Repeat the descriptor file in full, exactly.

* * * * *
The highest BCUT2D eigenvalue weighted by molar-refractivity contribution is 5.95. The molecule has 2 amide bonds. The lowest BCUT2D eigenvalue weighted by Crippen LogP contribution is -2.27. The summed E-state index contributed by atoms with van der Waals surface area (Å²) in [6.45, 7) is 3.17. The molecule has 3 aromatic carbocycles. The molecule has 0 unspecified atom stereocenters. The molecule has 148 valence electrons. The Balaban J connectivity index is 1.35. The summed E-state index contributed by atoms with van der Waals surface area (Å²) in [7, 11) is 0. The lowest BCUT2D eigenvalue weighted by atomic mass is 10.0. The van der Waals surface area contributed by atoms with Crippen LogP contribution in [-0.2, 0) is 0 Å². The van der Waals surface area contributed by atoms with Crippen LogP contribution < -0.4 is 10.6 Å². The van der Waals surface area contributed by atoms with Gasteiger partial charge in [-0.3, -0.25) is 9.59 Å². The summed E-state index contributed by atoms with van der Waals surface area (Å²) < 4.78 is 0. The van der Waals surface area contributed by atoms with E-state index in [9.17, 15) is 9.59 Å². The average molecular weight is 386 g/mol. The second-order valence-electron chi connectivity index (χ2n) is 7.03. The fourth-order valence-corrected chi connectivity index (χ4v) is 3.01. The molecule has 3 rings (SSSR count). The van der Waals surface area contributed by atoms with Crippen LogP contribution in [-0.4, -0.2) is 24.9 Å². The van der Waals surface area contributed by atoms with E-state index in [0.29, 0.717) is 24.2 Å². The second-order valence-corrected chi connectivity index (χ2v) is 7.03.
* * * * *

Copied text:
The highest BCUT2D eigenvalue weighted by molar-refractivity contribution is 5.95. The molecule has 2 amide bonds. The lowest BCUT2D eigenvalue weighted by Crippen LogP contribution is -2.27. The summed E-state index contributed by atoms with van der Waals surface area (Å²) in [6.45, 7) is 3.17. The molecule has 3 aromatic carbocycles. The molecule has 0 unspecified atom stereocenters. The molecule has 148 valence electrons. The Balaban J connectivity index is 1.35. The summed E-state index contributed by atoms with van der Waals surface area (Å²) in [7, 11) is 0. The lowest BCUT2D eigenvalue weighted by atomic mass is 10.0. The van der Waals surface area contributed by atoms with Crippen LogP contribution in [-0.2, 0) is 0 Å². The van der Waals surface area contributed by atoms with Crippen LogP contribution < -0.4 is 10.6 Å². The van der Waals surface area contributed by atoms with Gasteiger partial charge in [-0.3, -0.25) is 9.59 Å². The summed E-state index contributed by atoms with van der Waals surface area (Å²) < 4.78 is 0. The van der Waals surface area contributed by atoms with E-state index in [9.17, 15) is 9.59 Å². The average molecular weight is 386 g/mol. The second-order valence-electron chi connectivity index (χ2n) is 7.03. The fourth-order valence-corrected chi connectivity index (χ4v) is 3.01. The molecule has 3 rings (SSSR count). The van der Waals surface area contributed by atoms with Crippen LogP contribution in [-0.4, -0.2) is 24.9 Å². The van der Waals surface area contributed by atoms with E-state index in [0.29, 0.717) is 24.2 Å². The second-order valence-corrected chi connectivity index (χ2v) is 7.03.